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[Constance.) And for mine too, since law will do no right;

Since law withholds his kingdom from my child,

And he that holds the kingdom holds the law. [Pandulph.] Philip of France, on peril of a curse, Let


the hand of that arch-heretic,
And raise the power of France upon his head,

Unless he do submit himself to Rome.
[Philip.] Good father cardinal, make my person yours,

And tell me how you would bestow yourself.
This royal hand and mine are newly knit ;
And the conjunction of our inward souls,
Married in league, coupled, and link'd together
The latest breath that gave the sound of words,
Was deep-sworn faith, peace, amity, and love,
Between our kingdoms and our royal selves.
Heaven knows our hands were overstain’d with slaugh-
And now, when they are newly wash'd from blood, [ter;
Shall we snatch palm from palm, and jest with heaven?
My reverend father let it not be so :
Out of your grace, devise, ordain, impose,
Some gentle order; then shall we be bless’d

To do your pleasure, and continue friends.
[Pandulph.] All form is formless, order orderless,

Save what is opposite to England's love.
Therefore to arms! be champion of our church,
Or let the church, our mother, breathe her curse,
A mother's curse on her revolting son.
France, thou mayst hold a serpent by the tongue,
A fasting tiger safer by the tooth,

Than keep in peace the hand which thou dost hold. [Philip.] I may disjoin my hand, but not my faith. [Pandulph.] So mak'st thou faith an enemy to faith.

Thy vow to heaven must first to heaven be paid :
Which is, to be the champion of our church.
If not, then know, our curses light on thee
So heavy, that thou shalt not shake them off,
But, in despair, die under their black weight.

The silence of suspense, which follows, is broken by an exclamation from the duke of Austria. [Austria.] King Philip, listen to the cardinal. [Faulconb.) And hang a calf's skin on his recreant limbs. [Austria.] Rebellion, flat rebellion to the church ! [Faulconb.] Will not a calf's skin stop that mouth of thine ? [Austria.} Well, ruffian, I must pocket up these wrongs


[Faulconb.] Your pockets best may carry them. .

The dauphin, observing the irresolution of his father, determine him against continuing a peace with John. The next immediate speakers are the lady Blanche and lady Constance. [Blanche.] O, husband, hear me!-ah, alas, how new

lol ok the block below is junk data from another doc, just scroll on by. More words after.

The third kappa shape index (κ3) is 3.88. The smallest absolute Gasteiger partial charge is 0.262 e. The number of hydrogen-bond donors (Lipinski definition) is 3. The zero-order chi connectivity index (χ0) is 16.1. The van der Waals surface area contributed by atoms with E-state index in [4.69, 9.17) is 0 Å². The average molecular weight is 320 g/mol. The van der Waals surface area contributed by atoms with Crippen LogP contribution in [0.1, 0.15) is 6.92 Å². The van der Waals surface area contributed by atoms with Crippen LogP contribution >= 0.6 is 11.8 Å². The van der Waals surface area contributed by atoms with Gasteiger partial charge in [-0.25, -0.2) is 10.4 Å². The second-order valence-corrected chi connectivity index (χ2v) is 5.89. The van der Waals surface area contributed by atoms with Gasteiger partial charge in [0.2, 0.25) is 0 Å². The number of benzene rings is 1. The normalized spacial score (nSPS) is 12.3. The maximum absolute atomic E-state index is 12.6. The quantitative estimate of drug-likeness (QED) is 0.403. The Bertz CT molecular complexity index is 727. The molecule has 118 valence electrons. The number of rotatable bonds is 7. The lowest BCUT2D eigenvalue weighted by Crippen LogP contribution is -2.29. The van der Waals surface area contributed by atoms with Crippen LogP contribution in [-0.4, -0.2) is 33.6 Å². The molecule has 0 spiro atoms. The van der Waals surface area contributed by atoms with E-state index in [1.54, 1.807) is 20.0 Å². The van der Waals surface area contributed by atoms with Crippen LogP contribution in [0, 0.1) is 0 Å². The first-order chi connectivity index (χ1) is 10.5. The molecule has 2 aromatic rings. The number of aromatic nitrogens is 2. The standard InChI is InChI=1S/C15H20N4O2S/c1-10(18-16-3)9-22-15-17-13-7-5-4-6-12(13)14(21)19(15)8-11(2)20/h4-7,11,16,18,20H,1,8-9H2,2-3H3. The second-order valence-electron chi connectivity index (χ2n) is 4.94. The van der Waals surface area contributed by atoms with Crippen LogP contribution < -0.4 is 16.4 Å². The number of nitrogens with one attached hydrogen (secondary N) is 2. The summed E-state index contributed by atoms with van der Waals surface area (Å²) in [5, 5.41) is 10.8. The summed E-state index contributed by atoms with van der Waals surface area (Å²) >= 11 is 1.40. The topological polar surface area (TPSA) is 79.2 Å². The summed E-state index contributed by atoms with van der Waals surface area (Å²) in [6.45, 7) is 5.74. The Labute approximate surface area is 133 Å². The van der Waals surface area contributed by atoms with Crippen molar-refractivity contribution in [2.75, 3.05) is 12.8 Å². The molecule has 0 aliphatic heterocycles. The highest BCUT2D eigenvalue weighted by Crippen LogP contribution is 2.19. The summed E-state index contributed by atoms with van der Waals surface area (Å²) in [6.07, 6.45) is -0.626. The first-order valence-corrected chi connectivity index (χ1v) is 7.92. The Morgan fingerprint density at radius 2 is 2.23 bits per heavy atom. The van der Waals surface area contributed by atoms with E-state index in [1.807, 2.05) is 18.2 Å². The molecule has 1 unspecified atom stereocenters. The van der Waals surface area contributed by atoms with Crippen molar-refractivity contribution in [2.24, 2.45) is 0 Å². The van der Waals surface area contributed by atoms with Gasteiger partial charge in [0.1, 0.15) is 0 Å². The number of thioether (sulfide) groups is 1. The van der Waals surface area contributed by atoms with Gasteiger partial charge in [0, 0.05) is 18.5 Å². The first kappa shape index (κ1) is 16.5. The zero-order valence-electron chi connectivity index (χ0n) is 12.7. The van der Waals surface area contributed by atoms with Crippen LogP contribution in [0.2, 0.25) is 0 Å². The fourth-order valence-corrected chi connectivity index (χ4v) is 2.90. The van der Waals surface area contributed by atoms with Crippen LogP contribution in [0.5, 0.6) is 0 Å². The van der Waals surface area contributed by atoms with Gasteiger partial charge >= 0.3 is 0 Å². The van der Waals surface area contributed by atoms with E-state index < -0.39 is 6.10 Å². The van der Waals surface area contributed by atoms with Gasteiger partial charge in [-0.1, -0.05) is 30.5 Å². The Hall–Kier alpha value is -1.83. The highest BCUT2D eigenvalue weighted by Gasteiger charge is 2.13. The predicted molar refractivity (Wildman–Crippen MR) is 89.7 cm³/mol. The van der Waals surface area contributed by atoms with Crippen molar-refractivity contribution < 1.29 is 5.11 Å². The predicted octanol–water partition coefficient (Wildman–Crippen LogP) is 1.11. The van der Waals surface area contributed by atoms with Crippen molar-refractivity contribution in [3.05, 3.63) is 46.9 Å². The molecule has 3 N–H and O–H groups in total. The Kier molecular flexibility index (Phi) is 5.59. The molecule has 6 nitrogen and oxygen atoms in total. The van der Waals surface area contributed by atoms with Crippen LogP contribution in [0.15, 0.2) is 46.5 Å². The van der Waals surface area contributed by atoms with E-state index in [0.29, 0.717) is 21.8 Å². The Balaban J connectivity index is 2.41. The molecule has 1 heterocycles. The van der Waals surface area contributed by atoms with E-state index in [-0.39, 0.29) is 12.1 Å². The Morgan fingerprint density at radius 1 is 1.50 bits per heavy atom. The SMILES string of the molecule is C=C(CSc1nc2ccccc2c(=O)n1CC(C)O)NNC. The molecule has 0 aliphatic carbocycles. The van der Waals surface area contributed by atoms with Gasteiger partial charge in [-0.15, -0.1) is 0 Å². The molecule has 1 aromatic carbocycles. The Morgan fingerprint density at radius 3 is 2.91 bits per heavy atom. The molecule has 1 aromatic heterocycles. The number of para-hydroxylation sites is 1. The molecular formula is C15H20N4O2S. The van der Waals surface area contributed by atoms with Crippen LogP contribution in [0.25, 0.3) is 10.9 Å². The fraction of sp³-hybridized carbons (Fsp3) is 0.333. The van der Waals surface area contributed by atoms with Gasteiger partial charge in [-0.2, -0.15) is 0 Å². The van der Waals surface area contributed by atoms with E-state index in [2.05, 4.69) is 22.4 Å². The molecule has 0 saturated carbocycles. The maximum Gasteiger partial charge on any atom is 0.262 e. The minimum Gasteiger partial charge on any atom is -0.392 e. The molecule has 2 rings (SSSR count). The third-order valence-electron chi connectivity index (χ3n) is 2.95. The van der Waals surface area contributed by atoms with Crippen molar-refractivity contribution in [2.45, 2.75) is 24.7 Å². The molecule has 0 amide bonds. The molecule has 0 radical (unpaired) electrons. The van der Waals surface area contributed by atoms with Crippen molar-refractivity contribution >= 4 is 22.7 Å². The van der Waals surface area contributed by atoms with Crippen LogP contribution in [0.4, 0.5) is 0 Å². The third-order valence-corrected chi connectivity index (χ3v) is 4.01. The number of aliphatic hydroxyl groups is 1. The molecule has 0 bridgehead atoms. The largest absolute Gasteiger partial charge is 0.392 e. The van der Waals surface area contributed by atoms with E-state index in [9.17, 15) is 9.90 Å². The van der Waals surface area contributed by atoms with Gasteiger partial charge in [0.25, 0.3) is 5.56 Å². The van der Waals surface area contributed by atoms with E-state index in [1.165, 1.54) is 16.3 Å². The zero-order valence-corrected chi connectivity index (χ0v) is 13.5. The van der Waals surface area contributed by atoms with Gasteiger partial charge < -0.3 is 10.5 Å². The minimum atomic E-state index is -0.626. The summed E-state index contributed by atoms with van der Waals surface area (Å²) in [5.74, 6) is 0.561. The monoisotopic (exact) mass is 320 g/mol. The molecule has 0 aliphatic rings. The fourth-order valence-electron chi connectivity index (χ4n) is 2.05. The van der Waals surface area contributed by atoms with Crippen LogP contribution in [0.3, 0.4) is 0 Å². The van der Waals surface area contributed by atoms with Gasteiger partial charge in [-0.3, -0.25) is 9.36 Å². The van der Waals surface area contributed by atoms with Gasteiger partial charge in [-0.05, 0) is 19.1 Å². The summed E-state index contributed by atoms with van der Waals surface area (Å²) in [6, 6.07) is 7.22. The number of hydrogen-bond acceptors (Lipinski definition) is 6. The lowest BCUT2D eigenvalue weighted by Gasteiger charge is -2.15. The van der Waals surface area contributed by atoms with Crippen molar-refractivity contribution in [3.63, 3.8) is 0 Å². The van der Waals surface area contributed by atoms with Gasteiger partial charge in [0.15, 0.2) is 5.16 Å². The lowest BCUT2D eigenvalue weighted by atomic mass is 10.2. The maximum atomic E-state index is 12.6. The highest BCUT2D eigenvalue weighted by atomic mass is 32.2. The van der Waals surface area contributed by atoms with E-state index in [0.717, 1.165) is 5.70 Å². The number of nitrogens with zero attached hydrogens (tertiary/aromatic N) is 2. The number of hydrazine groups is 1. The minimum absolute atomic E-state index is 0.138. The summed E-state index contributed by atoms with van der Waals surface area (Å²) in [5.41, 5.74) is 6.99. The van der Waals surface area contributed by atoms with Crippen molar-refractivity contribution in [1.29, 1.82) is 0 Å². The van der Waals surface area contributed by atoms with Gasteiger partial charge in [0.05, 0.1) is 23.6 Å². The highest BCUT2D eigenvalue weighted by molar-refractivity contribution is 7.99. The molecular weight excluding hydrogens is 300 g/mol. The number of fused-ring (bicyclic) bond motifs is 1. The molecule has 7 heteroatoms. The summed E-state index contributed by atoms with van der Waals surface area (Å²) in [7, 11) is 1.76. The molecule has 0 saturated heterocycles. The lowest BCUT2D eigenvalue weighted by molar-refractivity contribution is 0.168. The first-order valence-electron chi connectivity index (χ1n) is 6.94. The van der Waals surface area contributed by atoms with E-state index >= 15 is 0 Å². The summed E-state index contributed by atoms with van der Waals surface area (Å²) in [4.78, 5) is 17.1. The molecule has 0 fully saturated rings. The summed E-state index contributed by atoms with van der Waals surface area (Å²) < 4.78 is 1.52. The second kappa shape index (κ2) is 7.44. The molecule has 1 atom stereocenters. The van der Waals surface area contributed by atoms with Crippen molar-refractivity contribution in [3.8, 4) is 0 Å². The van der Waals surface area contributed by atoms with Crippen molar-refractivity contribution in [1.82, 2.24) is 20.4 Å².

Is husband to my mouth!—even for that name,
Which till this time my tongue did ne'er pronounce,
Upon my knee I beg, go not to arms

Against my uncle.
[Constance.] O, upon my knee

Made hard with kneeling, I do pray to thee,
Thou virtuous dauphin, alter not the doom

Forethought by heaven.
[Blanche.] Husband, what motive may

Be stronger with thee than the name of wife? [Constance.] That which upholdeth him,—that thee upholds,

His honou'r;—0, thine honour, Lewi's, thine honour! [Lewis.] I muse my royal father is so cold,

When such profound respects do pull him on. [Pandulph.] I will denounce a curse upon his head. [Philip.] Thou shalt not need : England I fall from thee.

[John.] France, thou shalt rue this hour within this hour.

The wrath, the rage I burn with, hath a heat
That nothing can allay, nothing but blood,

The blood, the dearest valu'd blood in France. [Philip.] Look to thyself, thou art in jeopardy. [John.] No more than he that threats : To arms! to arms



HISTORICAL MEMORANDA. Arthur was taken prisoner in 1203. He had broken into Poictou with a small army, in the hope of surprising Queen Eleanor, who had always been unfavourable to his interests ; but John fell on his camp unawares, dispersed his force, captured him with many other nobles, and returned to Normandy with a force, which made it prudent in Philip to retire from before Arques, which he was besieging. The greater part of John's prisoners were sent to England, and the poet imagines Arthur to be among them. The destruction of the French fleet did not occur till 1213. It was in 1206 that John took Angers, and the poet magnifies the success of the English king by bringing together facts of different dates. The circumstances which fixed the hopes of Lewis on the crown of England did not occur till 1216.